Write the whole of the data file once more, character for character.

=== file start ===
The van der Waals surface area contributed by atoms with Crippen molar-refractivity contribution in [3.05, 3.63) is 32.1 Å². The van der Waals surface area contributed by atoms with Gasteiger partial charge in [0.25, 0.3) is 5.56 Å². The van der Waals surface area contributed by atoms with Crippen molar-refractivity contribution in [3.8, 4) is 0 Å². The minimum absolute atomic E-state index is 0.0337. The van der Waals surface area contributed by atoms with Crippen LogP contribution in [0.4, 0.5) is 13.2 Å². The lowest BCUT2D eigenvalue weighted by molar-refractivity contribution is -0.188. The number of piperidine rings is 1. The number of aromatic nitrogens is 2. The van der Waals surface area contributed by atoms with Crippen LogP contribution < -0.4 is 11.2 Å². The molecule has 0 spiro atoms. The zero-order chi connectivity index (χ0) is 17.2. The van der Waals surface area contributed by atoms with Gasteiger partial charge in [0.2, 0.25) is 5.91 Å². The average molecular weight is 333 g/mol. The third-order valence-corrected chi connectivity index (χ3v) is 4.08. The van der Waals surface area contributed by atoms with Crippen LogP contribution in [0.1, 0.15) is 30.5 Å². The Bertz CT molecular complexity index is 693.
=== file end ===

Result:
The van der Waals surface area contributed by atoms with Crippen molar-refractivity contribution in [3.05, 3.63) is 32.1 Å². The van der Waals surface area contributed by atoms with Gasteiger partial charge in [0.25, 0.3) is 5.56 Å². The van der Waals surface area contributed by atoms with Crippen molar-refractivity contribution in [3.8, 4) is 0 Å². The minimum absolute atomic E-state index is 0.0337. The van der Waals surface area contributed by atoms with Crippen LogP contribution in [0.4, 0.5) is 13.2 Å². The lowest BCUT2D eigenvalue weighted by molar-refractivity contribution is -0.188. The number of piperidine rings is 1. The number of aromatic nitrogens is 2. The van der Waals surface area contributed by atoms with Crippen LogP contribution < -0.4 is 11.2 Å². The molecule has 0 spiro atoms. The zero-order chi connectivity index (χ0) is 17.2. The van der Waals surface area contributed by atoms with Gasteiger partial charge in [0.2, 0.25) is 5.91 Å². The average molecular weight is 333 g/mol. The third-order valence-corrected chi connectivity index (χ3v) is 4.08. The van der Waals surface area contributed by atoms with Crippen LogP contribution in [0.1, 0.15) is 30.5 Å². The Bertz CT molecular complexity index is 693.